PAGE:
‘I-I’ replaces ‘I-am’


The grammatical first-person I that, as subject, takes a verb, is the I in I-llusion.  As subject, it’s also necessarily an object – conceivable – and therefore just another tool of thought and nothing more.

To say, “I am” and to assume that this little phrase holds some kind of spiritual power exposes yet another version of ego’s search for an identity.  Although it’s held in almost magical regard by many spiritual teachers, I’ve always been edgy around this phrase.  It asserts separation, individuality.  Unless understood at a profoundly deep level “I am” has precisely the kind of power it takes to deepen the illusion and foster fragmentation.

Sooner or later one comes to the understanding that ‘I’ has nothing whatsoever to do with doing (or feeling) and has no need of a verb because IT is a verb.

Ramana Maharshi liked to use the term ‘I-I’.  That’s good enough for me.


2 thoughts on “‘I-I’ replaces ‘I-am’

  1. ‘I AM’ must have worked as a koan for Nisargadatta M. He laboured with it for three years till the “code” was cracked. He later said thet it s a hydra that must be killed (the only, or final obstacle to be surmounted). Same with ‘beingness’, or ‘Being’. Reality is beyond both being and not being, even though all these terms, including ‘reality’ are only concepts (actually,serving as pointers or signs to facilitate understanding).

    It can be said that ‘I’ is the only subject whose object is Itself, isn’t that so? Thus, that polarity is annuled. If we say it is a verb, we still have a problem, since this gives the idea of dynamism (moving, acting, life), leaving out the corresponding idea/s of rest, staticness,changelessness. ‘I’, IT, is beyond both qualities or attributes, activity and rest. ‘Changelessness’ sounds perfect, though, and I’m sure you can account for it in your own words. Is it not better to use the words’consciousness’or ‘awareness’ for reality?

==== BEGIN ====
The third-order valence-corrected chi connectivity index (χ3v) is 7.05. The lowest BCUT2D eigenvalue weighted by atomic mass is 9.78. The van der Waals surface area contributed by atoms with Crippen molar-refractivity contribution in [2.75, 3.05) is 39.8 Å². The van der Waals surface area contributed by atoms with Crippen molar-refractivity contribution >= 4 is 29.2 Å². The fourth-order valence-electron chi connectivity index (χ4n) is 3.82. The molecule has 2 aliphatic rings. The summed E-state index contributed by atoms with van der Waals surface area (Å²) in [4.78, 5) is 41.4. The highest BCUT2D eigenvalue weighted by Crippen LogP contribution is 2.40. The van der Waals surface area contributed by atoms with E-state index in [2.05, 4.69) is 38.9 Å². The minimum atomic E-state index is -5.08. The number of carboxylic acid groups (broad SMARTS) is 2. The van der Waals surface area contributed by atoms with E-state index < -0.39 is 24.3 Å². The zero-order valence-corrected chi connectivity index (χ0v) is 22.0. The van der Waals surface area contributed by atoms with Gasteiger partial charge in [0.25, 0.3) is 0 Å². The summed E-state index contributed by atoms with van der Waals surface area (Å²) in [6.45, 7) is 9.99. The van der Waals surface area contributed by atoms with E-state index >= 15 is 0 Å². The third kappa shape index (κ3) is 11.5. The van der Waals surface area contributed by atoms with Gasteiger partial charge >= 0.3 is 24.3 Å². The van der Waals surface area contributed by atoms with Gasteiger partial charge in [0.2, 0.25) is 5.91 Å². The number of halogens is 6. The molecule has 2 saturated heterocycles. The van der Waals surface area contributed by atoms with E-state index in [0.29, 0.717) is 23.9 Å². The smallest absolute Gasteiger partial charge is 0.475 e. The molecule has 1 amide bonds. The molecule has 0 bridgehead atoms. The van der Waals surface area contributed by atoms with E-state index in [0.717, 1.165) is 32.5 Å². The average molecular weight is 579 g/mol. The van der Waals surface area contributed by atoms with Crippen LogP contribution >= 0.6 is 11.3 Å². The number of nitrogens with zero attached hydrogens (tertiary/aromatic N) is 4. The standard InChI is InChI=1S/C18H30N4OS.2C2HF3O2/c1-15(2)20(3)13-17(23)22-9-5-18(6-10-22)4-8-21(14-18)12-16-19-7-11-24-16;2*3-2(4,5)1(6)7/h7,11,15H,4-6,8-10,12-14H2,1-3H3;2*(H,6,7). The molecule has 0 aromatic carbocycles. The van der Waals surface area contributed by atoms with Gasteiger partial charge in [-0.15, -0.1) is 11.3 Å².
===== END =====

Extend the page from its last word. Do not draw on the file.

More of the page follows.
1. Great comment thank you dear AM. Yes we all wordify that which is beyond words as best we can, and according to our understanding at any given time. The understanding evolves – these notes, remember, were penned almost eight years ago, and there have definitely been clarifications in my understanding since then – but the Changelessness remains … just so.
      I’ve come to prefer the term (the) awareing, for I cannot separate the Changelessness of which you speak from all that it awares – and for me that’s the whole movement of Life – very dynamic indeed!
      Different schools of thought use the word ‘consciousness’ differently. Buddhists, for example, would not equate consciousness with ultimate Reality. K didn’t either. Yet the Direct Path teachers do. One has to go deep within one’s own experience and find what works for one – otherwise it can be very confusing. It all depends on whether one is more interested in the words or the ineffable Reality they attempt to indicate.
      Bowing –
      ~ ml

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